Hopefully, you have learned that writing can be much more than putting together words to meet an assignment or fill up a page. Writing is deliberate, disciplined and focused. Mastery of the opening and closing strategies allows you to be creative where others are pedestrian; allows you an edge when it comes to making certain that the essay you've attempted to develop will hold and sustain the audience's attention.
Following that plan of development outlined earlier assures that you never stray away from your thesis statement, that you stay on the subject and develop it adequately. And in concluding your essay, you are able to do so effectively and with confidence.
That is the key to successful and effective writing -- the ability to communicate with confidence. These guidelines provide you with steps in that direction.
Students’ Rights and Responsibilities
The following statement of students’ rights and responsibilities is intended to reflect the philosophical base upon which University Student Rules are built. This philosophy acknowledges the existence of both rights and responsibilities, which is inherent to an individual not only as a student at Texas A&M University but also as a citizen of this country.
- A student shall have the right to participate in a free exchange of ideas, and there shall be no University rule or administrative rule that in any way abridges the rights of freedom of speech, expression, petition and peaceful assembly as set forth in the U.S. Constitution.
- Each student shall have the right to participate in all areas and activities of the University, free from any form of discrimination, including harassment, on the basis of race, color, national or ethnic origin, religion, sex, disability, age, sexual orientation, or veteran status in accordance with applicable federal and state laws.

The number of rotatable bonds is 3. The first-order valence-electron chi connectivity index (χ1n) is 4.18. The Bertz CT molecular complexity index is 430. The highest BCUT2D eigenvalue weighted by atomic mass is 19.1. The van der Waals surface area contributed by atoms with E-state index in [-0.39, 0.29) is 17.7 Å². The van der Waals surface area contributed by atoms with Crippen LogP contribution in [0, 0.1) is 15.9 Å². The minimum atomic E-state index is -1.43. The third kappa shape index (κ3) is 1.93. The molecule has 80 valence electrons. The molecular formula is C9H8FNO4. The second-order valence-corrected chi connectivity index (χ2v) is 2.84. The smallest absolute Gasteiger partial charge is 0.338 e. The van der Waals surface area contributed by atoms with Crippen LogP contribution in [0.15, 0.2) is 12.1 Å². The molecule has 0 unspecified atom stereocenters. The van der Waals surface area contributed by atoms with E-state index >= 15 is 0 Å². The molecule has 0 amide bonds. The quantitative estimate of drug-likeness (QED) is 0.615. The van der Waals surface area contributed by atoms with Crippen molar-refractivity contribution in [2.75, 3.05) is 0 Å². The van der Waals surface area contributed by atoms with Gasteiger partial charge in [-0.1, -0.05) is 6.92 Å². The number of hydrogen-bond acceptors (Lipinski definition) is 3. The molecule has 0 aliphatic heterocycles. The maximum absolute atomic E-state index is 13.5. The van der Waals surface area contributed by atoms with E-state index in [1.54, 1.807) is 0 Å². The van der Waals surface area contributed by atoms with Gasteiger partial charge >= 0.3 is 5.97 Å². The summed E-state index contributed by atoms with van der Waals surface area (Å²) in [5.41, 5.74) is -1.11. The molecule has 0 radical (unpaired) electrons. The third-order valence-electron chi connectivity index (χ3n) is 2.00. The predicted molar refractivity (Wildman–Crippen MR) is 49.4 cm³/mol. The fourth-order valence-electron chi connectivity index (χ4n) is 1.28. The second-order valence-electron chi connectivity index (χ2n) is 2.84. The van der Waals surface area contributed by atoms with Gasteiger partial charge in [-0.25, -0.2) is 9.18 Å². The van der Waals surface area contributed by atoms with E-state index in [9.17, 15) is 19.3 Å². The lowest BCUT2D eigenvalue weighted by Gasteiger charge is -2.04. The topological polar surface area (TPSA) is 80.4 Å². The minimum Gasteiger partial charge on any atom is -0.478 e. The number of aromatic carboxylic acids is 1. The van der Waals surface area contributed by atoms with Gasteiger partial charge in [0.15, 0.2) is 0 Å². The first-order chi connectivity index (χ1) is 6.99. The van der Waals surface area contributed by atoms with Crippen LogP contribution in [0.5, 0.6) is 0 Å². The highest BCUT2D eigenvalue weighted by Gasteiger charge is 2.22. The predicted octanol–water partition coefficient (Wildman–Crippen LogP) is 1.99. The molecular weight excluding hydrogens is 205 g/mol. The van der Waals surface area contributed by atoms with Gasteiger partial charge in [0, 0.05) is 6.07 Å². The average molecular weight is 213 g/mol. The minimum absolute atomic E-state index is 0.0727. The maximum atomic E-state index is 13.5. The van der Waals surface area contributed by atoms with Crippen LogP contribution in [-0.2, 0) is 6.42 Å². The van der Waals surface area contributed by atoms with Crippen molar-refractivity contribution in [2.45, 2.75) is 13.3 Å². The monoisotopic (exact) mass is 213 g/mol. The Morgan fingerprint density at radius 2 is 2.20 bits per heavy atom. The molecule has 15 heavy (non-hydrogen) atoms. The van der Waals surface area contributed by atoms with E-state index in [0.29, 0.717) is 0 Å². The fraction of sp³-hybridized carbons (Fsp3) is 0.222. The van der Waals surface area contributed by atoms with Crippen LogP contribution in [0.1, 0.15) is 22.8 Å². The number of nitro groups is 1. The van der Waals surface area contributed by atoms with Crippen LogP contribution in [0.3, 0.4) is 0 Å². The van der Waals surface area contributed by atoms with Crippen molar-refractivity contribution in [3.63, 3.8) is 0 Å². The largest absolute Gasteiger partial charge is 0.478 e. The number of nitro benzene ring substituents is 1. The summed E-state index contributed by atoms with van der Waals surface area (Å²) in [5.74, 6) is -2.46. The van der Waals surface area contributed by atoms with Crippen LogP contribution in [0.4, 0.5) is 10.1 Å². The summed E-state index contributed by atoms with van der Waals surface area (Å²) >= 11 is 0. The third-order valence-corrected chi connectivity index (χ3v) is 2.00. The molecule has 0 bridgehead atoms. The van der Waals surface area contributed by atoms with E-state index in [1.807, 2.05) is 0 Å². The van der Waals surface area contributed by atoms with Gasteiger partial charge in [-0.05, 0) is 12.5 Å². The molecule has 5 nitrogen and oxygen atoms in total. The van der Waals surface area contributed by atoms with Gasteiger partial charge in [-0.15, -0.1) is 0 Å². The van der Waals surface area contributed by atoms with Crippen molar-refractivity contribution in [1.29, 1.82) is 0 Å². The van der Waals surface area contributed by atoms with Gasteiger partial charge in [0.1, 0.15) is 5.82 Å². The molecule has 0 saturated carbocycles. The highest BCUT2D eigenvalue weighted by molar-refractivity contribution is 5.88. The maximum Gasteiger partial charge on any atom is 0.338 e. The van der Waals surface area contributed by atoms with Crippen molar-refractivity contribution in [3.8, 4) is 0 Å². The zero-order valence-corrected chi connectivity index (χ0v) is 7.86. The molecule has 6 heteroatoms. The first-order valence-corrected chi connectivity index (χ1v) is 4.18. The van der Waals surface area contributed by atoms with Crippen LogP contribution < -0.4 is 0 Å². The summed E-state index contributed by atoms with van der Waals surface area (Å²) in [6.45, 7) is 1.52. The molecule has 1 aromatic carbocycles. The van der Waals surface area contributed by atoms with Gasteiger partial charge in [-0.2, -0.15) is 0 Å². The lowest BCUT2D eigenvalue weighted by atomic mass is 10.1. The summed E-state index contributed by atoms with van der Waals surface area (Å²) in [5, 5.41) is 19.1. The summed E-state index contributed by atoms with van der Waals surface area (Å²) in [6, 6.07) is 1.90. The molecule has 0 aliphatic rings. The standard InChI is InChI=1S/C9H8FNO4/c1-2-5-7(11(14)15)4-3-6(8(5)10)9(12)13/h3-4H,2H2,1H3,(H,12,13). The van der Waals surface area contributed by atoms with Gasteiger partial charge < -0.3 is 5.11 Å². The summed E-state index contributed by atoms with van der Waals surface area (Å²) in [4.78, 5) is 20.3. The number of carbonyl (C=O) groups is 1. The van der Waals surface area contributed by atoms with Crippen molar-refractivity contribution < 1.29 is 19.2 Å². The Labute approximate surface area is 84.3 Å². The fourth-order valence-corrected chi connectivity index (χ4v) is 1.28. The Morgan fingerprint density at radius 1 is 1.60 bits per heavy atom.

- A student has the right to personal privacy except as otherwise provided by law, and this will be observed by students and University authorities alike.
- Each student subject to disciplinary action arising from violations of University Student Rules shall be assured a fundamentally fair process.
- A student has the responsibility to respect the rights and property of others, including other students, the faculty and University officials.
- A student has the responsibility to be fully acquainted with the published University Student Rules and to comply with them, as well as federal, state, and local laws..
- A student has the responsibility to recognize that student actions reflect upon the individuals involved and upon the entire University community.
- A student has the responsibility to maintain a level of behavior which is consistent in supporting the learning environment of the institution and to recognize the University’s obligation to provide an environment for learning.